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Posted: Friday December 5, 2008 11:56AM; Updated: Friday December 5, 2008 12:45PM
Ian Thomsen Ian Thomsen >
INSIDE THE NBA

Weekly Countdown (cont.)

3 Left-handed prospects

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Andris Biedrins is the NBA's second-leading rebounder, trailing only Dwight Howard.
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All three play for the Warriors. If young forwards Brandan Wright and Anthony Randolph realize their potential, they could join 22-year-old center and co-captain Andris Biedrins as the first all-lefty frontcourt in modern memory.

3. Why it's important. "Because you guard righties your whole life,'' Doc Rivers explained. "It should be easy -- you should just put your hand up [defensively], and your hand should mirror his hand. But if you watch when lefties shoot, the righty is always reaching across his body because that's what you do every day. You're taught to force everyone left defensively; now all of a sudden you're supposed to force him right. It's easier said than done. That's why you see all the left-handed/right-handed players -- like Kevin Johnson: He was right-handed, but he only went left [on his drives].''

What would happen if the Warriors started three natural left-handers across their front line? Especially with Don Nelson devising schemes for them?

"It would be a nightmare, really,'' Rivers said. "Plus, they're all pretty skilled. That will be funny if it happens.''

2. How Biedrins became one of the NBA's more productive centers. The 6-11 Latvian is averaging an impressive 15.7 points and 12.4 rebounds despite his unusual style. "He's not such a traditional center,'' Nelson said. "It's hard to throw him the ball and create the low post and a dominance down there.

"But if you put him in screen-and-rolls and get him the ball on the move, he's pretty good. He catches everything, he has great hands and an ability to go after every rebound and play hard and do all of those kinds of things. We are going to him more, but he just doesn't get you what other really great centers get you down there. It's different.''

A typical southpaw, in other words.

1. What's the difference between Wright and Randolph? Each is 6-10 and a skinny 210 pounds. The rookie Randolph is two years younger than the 21-year-old Wright, who is in his second NBA season.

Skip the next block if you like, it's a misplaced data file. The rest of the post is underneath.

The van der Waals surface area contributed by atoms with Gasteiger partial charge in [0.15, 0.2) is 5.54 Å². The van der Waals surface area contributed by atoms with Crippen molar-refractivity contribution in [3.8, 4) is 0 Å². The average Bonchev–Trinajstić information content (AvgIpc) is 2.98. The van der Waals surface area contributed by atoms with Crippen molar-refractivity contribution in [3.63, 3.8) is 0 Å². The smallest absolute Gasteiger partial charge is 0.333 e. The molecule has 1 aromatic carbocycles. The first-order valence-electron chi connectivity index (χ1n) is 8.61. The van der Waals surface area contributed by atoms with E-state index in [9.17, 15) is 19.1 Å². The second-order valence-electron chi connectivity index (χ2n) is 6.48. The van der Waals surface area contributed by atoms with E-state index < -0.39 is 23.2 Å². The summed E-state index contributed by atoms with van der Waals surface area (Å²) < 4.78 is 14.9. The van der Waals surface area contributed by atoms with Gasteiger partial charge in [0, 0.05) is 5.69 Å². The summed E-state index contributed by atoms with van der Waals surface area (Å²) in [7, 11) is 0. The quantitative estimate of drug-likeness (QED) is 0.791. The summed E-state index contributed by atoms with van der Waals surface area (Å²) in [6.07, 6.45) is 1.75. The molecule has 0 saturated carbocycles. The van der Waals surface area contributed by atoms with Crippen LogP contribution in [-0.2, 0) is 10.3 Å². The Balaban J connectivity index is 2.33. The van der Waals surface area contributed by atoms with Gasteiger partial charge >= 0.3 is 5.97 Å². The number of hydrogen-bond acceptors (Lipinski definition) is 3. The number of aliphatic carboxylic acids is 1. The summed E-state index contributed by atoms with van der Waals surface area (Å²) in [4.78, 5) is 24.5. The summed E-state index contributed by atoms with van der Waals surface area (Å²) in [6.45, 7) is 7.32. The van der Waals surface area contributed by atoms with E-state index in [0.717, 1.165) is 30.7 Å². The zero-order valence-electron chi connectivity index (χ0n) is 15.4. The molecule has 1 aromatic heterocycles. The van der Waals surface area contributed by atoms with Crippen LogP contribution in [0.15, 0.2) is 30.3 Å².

"Their games are completely different,'' Warriors assistant coach Keith Smart said. "Randolph has more perimeter skills. He doesn't have the shot yet, but he can put the ball on the floor. One [Wright] will play more around the basket and in the paint; the other one will develop a shot at some point and play more out on the perimeter.''

Said Nelson: "I have a hard time predicting exactly. But it's exciting because they're long and they have different personalities. They both have quick jumps and the ability to block shots.''

How will left-handedness affect their development?

"Well, their brains are backward, so that ought to tell you something,'' Nelson said. "I guess they're all going to go left, huh?''

2 Up-and-comers

An NBA scout assesses two rising talents:

2. 76ers second-year small forward Thaddeus Young. "He needs to improve his jump shot," the scout said, "because he does not have consistent range with it.

"But the big thing is his effort. His first effort, second effort, running the floor and defensively -- he gets all of those things. He's outworking everybody when he's out there. He's going to be a really good player. I bet he will get better on the jump shot, like Trevor Ariza has done. They have similar qualities -- the quickness, the length, but Thaddeus Young has a little bit more substance to him upper-body-wise. He can get to the rim anytime. He's athletic, he has size, he can handle the ball, quick feet and he doesn't back down.''

1. Bulls rookie point guard Derrick Rose. "He's got to mature and concentrate on delivering the ball to shooters in a way where they're not catching it down around their ankles. Sometimes the one-handed push pass doesn't get right to the shooters where they catch it in stride. But it's something he'll get around to, because everybody tells me the kid's a worker and one of the most humble kids they've come across. He is so quick in getting to the rim and just buckling people over, and not even with a crossover -- he'll use an inside-out dribble with one hand and just keep it in the same hand to leave them on the floor. Andre Miller might not recover for a week and a half because he had back-to-back games trying to stay in front of Rose.

"The guy has a beautiful jump shot off the dribble. It looks textbook -- the rotation on the ball, everything. He just needs to concentrate on finishing the play with the right pass at the right time. But he's the kind of player that you rebuild your team around. He's that good.''

1 View of technical fouls

1. The champion Celtics surprisingly lead the league with 39 technicals, 11 more than the No. 2 team (Phoenix). "Our guys are getting chirped at a lot,'' Rivers said of the trash talking the Celtics hear from opponents this season. "And we're responding, so we have to do a better job there. But it's like I said to one of the officials, 'Don't give a guy a tech for being emotional as long as he's not embarrassing you. He's frustrated with himself.' ''

A big preseason question was whether the Celtics would have the hunger to fight for another title. Their technical fouls are in fact a positive sign of their fire.

"The only rule I have -- and we broke it a couple of times -- is no fourth-quarter techs,'' Rivers said. "Because those are killers. I don't want any techs. But I also don't want to ever [suppress] any of our emotion as a team. It's part of our personality.''

 
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